Life Lessons: Panthers Cornerback Donte Jackson
He grew up in poverty, raised by a single mother, and was forced from home by Hurricane Katrina. His life since is a testament to perseverance and the value of being there
Carolina Panthers cornerback Donte Jackson is committed to helping people who need it, in part because he once did. Jackson grew up in Shrewsbury, an impoverished area just outside New Orleans. His mother raised him and his three siblings because his father was in prison. The family fled New Orleans during Hurricane Katrina in 2005, when he was 9, and upon their return had to rebuild their lives in a devastated city. Through it all, Jackson’s mother, Yashica, preached work ethic and the importance of family.
In high school, Jackson became a star in football and track, and he committed to LSU in 2015. After three seasons, he departed for the NFL; the Panthers drafted him in the second round of the 2018 draft and signed him to a four-year, $4.8 million contract. As an established starter and one of eight team captains for the 2021 season, Jackson has settled into a leadership position on his team and in his city: He works with charities like Big Brothers Big Sisters of the Central Carolinas, Operation Warm, and Safe Alliance Charlotte.
In 2019, Jackson hand-delivered 150 pairs of new shoes and blankets to Safe Alliance, which helps victims of domestic violence and sexual assault, and spent time with children in the agency’s shelters. At the height of the pandemic, he donated coats to children through Operation Warm and followed up by “dropping in” via Zoom during their virtual school classes.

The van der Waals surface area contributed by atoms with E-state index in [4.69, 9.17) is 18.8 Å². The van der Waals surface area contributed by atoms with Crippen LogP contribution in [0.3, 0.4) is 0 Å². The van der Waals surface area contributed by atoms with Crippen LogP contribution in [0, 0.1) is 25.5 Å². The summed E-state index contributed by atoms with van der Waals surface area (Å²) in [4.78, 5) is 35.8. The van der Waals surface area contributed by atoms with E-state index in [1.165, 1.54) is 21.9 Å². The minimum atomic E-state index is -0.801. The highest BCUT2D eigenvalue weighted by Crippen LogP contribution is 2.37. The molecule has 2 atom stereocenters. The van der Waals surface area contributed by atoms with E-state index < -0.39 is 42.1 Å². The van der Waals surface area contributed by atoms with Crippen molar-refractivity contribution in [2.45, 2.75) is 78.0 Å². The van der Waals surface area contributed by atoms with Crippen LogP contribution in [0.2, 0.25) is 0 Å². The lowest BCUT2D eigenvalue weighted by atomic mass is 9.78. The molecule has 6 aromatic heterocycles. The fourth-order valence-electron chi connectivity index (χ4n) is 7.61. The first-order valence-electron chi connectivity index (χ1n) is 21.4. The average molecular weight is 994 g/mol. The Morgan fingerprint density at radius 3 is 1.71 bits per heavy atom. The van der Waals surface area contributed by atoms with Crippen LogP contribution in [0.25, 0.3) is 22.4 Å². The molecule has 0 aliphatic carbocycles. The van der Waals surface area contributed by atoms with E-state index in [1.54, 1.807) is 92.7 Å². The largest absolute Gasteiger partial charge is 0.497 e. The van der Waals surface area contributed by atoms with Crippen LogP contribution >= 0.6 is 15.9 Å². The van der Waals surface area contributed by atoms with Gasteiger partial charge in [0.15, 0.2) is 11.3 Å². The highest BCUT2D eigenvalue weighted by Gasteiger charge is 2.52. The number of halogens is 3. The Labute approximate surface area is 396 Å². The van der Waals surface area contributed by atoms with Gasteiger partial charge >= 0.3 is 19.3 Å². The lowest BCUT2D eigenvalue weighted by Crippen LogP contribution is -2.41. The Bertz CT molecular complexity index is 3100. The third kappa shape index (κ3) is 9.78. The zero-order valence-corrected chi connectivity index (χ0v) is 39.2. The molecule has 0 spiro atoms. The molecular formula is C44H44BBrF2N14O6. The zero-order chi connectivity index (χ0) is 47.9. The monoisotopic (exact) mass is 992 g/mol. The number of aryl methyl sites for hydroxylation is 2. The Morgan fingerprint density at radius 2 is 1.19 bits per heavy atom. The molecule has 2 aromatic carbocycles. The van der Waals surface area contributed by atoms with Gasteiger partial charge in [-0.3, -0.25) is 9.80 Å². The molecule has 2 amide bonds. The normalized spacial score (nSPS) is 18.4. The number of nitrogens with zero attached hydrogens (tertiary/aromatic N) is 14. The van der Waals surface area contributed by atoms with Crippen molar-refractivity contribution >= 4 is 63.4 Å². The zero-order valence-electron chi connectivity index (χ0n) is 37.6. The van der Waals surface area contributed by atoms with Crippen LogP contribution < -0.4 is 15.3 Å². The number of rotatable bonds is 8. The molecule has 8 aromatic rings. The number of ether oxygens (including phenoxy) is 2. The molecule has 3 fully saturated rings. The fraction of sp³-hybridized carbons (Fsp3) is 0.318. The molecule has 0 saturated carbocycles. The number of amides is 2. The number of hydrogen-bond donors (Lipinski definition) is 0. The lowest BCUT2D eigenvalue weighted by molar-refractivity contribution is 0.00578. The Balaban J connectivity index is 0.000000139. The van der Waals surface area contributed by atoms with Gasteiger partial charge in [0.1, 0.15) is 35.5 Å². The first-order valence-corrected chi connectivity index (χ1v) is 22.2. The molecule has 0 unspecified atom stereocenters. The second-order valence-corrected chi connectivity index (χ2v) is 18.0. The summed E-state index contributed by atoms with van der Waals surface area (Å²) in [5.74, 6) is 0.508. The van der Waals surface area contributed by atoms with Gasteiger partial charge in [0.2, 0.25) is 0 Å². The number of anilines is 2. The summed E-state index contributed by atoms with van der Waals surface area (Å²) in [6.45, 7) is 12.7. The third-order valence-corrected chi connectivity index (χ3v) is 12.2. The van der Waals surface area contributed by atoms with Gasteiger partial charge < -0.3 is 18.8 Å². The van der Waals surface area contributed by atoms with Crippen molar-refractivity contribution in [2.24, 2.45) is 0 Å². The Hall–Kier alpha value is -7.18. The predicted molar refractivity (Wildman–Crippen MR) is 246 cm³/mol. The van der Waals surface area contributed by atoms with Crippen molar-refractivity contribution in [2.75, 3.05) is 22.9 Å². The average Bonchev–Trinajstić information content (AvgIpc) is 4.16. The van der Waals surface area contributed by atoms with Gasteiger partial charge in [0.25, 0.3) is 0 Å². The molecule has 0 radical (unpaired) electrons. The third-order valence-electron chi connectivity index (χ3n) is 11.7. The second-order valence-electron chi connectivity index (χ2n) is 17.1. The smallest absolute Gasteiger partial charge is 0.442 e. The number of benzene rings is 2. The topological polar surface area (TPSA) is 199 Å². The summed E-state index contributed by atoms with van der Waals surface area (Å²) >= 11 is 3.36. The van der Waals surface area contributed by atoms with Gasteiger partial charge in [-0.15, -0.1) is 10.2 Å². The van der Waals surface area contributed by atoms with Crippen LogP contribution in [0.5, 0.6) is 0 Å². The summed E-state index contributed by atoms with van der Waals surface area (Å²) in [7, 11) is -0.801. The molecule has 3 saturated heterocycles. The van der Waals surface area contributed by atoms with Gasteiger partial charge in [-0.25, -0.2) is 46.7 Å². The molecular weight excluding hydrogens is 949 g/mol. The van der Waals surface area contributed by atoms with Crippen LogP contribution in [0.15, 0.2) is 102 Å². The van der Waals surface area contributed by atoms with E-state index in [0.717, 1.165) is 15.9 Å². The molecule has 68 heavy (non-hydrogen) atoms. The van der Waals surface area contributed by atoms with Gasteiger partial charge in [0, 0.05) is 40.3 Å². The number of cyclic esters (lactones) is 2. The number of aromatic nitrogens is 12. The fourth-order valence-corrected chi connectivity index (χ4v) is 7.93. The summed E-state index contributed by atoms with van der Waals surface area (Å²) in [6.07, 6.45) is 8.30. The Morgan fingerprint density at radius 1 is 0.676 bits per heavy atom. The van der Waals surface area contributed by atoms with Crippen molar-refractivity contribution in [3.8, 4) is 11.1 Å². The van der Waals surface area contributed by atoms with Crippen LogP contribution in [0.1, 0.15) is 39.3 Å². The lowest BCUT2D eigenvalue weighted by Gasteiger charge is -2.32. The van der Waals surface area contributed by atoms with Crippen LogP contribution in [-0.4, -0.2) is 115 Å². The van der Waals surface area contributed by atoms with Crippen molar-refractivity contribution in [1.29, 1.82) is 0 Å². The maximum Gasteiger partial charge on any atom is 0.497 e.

Jackson, 26, lives up to his nickname, “Action,” and his deeds match the principle he shares with his 3-year-old daughter, Demi: Nothing is unobtainable. You just have to go get it. He says his primary goal is to be there, for his family and his community.
Here is Donte Jackson in his own words. Responses have been edited lightly for length and clarity.
I wasn’t a kid that grew up with everything that I wanted. Just having somebody positive in your life, just to check on me, to see how I’m doing—I didn’t really have that. That’s one thing I always told myself: When I make it big, I’m going to make sure that I’m not like a celebrity to my community.
I’m big on making sure that I’m vulnerable to the community. I’m vulnerable for kids and families who need a positive person that they can talk to or feel like they can connect with.
You had some drugs (in Shrewsbury). You had your fair share of violence. I think the biggest thing that my neighborhood always had was a tight-knit community. Everybody knew each other.
When I was younger, not really understanding everything, I was angry because we didn’t really have much. You look for somebody to blame. My mom is doing this with four kids by herself. You’re going to blame your pop because he’s not there. After a while, you get used to it, because my aunt didn’t have a man in the house. My grandmother didn’t have a man in the house. My other aunt didn’t have a man in the house. You think it’s normal to talk to your pops over the phone. The kids down the street were doing the same thing.
We were part of that last surge of people to leave once we realized that (Hurricane Katrina) was serious. Two days before landfall, we went to Lake Charles, Louisiana, the last city before Texas. Me and my family, 16 of us, all piled up in one hotel room for two or three nights, then we ended up going back to New Orleans, thinking that it would be all right for us to get back to life. Then we realized we didn’t have anything left, so we ended up going to back to Lake Charles.